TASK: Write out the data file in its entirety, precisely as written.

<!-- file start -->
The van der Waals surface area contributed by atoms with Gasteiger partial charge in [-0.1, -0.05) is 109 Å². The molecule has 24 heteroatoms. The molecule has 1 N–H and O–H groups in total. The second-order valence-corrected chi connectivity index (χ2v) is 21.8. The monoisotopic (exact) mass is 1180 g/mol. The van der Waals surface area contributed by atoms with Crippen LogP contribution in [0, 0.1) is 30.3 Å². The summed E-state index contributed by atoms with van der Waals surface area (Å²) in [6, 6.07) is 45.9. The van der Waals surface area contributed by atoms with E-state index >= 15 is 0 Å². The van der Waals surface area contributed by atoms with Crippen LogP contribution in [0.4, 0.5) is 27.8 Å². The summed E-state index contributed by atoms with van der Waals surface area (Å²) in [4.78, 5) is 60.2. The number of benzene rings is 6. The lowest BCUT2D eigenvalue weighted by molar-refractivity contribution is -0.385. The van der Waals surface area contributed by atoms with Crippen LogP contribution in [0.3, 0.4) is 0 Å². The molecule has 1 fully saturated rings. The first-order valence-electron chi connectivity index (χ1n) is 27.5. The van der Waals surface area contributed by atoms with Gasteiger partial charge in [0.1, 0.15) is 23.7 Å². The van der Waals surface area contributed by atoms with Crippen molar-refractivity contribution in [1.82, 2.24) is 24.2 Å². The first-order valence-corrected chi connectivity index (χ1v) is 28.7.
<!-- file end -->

The van der Waals surface area contributed by atoms with Gasteiger partial charge in [-0.1, -0.05) is 109 Å². The molecule has 24 heteroatoms. The molecule has 1 N–H and O–H groups in total. The second-order valence-corrected chi connectivity index (χ2v) is 21.8. The monoisotopic (exact) mass is 1180 g/mol. The van der Waals surface area contributed by atoms with Crippen LogP contribution in [0, 0.1) is 30.3 Å². The summed E-state index contributed by atoms with van der Waals surface area (Å²) in [6, 6.07) is 45.9. The van der Waals surface area contributed by atoms with E-state index >= 15 is 0 Å². The van der Waals surface area contributed by atoms with Crippen LogP contribution in [0.4, 0.5) is 27.8 Å². The summed E-state index contributed by atoms with van der Waals surface area (Å²) in [4.78, 5) is 60.2. The number of benzene rings is 6. The lowest BCUT2D eigenvalue weighted by molar-refractivity contribution is -0.385. The van der Waals surface area contributed by atoms with Crippen LogP contribution in [0.3, 0.4) is 0 Å². The molecule has 1 fully saturated rings. The first-order valence-electron chi connectivity index (χ1n) is 27.5. The van der Waals surface area contributed by atoms with Gasteiger partial charge in [0.1, 0.15) is 23.7 Å². The van der Waals surface area contributed by atoms with Crippen molar-refractivity contribution in [1.82, 2.24) is 24.2 Å². The first-order valence-corrected chi connectivity index (χ1v) is 28.7.